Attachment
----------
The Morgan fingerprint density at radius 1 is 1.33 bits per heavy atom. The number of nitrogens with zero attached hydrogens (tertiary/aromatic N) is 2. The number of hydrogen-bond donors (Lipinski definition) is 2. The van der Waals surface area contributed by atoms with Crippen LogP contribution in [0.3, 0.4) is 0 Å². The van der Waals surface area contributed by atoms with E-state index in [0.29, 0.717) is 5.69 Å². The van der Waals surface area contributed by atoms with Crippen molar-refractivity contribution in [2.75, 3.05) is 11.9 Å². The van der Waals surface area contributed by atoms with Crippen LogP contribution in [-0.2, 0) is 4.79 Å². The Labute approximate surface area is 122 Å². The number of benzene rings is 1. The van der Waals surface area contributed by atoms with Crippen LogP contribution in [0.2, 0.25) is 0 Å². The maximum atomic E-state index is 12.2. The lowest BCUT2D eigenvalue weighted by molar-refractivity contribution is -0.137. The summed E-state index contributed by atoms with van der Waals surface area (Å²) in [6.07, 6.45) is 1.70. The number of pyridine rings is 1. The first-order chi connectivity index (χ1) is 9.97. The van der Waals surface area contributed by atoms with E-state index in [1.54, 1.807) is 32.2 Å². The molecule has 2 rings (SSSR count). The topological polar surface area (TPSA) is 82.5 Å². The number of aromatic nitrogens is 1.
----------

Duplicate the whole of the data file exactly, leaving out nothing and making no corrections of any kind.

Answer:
The Morgan fingerprint density at radius 1 is 1.33 bits per heavy atom. The number of nitrogens with zero attached hydrogens (tertiary/aromatic N) is 2. The number of hydrogen-bond donors (Lipinski definition) is 2. The van der Waals surface area contributed by atoms with Crippen LogP contribution in [0.3, 0.4) is 0 Å². The van der Waals surface area contributed by atoms with E-state index in [0.29, 0.717) is 5.69 Å². The van der Waals surface area contributed by atoms with Crippen molar-refractivity contribution in [2.75, 3.05) is 11.9 Å². The van der Waals surface area contributed by atoms with Crippen LogP contribution in [-0.2, 0) is 4.79 Å². The Labute approximate surface area is 122 Å². The number of benzene rings is 1. The van der Waals surface area contributed by atoms with Crippen LogP contribution in [0.2, 0.25) is 0 Å². The maximum atomic E-state index is 12.2. The lowest BCUT2D eigenvalue weighted by molar-refractivity contribution is -0.137. The summed E-state index contributed by atoms with van der Waals surface area (Å²) in [6.07, 6.45) is 1.70. The number of pyridine rings is 1. The first-order chi connectivity index (χ1) is 9.97. The van der Waals surface area contributed by atoms with E-state index in [1.54, 1.807) is 32.2 Å². The molecule has 2 rings (SSSR count). The topological polar surface area (TPSA) is 82.5 Å². The number of aromatic nitrogens is 1.